On Thursday 1 November we will see the latest ISM Manufacturing PMI release. After the big beat on ISM Non-Manufacturing in Sep this report should get more attention. 


Danske Bank states that the ISM Manufacturing has been too high compared to reality. They expect it to soften further. 

The main event for the US this week will be NFP on Friday 2 November. This latest labour report will be even more important after the softer release in Sep. 

The bad print of 134k in September have been attributed to Hurricane Florence. Markets are expecting the US economy to have added 190k jobs in October. 

Job openings reached 7 million in August. The continued tight labour market should keep wage growth underpinned. 

Markets are expecting average earnings MM to climb to 0.2%. This should raise the YY number to 3.2%. 

ING notes that a print of 3.2% would mark the fastest rate of wage growth since 2009.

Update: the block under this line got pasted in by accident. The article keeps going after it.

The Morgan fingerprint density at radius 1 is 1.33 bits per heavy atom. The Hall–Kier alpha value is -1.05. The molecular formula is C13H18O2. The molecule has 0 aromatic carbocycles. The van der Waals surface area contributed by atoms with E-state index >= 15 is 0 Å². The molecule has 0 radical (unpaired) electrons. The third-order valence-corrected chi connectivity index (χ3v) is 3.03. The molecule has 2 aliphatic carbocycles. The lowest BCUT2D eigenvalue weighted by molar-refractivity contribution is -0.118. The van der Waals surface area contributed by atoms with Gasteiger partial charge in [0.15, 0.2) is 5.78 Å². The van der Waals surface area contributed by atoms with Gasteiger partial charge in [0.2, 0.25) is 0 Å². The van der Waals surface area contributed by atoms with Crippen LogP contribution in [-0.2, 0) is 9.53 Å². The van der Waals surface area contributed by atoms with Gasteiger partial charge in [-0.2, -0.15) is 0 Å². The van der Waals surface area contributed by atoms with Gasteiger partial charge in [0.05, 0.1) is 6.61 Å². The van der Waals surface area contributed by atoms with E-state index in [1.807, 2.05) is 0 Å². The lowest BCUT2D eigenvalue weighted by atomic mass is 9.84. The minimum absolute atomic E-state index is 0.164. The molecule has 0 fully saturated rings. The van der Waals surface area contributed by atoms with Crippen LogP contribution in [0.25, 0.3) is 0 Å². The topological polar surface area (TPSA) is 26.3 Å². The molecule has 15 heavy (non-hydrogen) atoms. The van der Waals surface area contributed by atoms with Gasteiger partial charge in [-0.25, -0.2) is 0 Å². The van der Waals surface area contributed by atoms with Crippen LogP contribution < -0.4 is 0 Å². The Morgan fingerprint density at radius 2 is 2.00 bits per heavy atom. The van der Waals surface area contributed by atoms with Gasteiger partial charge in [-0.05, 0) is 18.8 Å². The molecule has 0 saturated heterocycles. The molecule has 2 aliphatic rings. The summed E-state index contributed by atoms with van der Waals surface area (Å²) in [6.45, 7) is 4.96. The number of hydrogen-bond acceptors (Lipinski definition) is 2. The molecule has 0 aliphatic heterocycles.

The Unemployment rate is forecasted to stay flat at 3.7%. 


A flat print at 3.7% would keep US unemployment at forty-year lows. 

Trade Ideas 

We expect the best trading opportunity for USD to be Friday’s labour report. 

There are a couple of things you need to be aware of when trading an NFP release: 

  1. The first reaction of the market normally comes from the headline Non-Farm Payrolls

Look out for any big deviations between expectations and the actual numbers. A positive print is normally Dollar positive. Similarly, a negative number is normally Dollar negative. 

The initial reaction to the release can be fast and volatile. Do not jump in without considering all of the data within the report. 

  1. Average Earnings YY can be more important than the headline print.

After the headline number look to wage inflation for a more sustained reaction. Any big increases in inflationary signs can boost US Treasury yields. 

A boost in US Treasury yields would be supportive of the USD and negative for equities. The opposite is also true. 

  1. Don’t forget the Unemployment Rate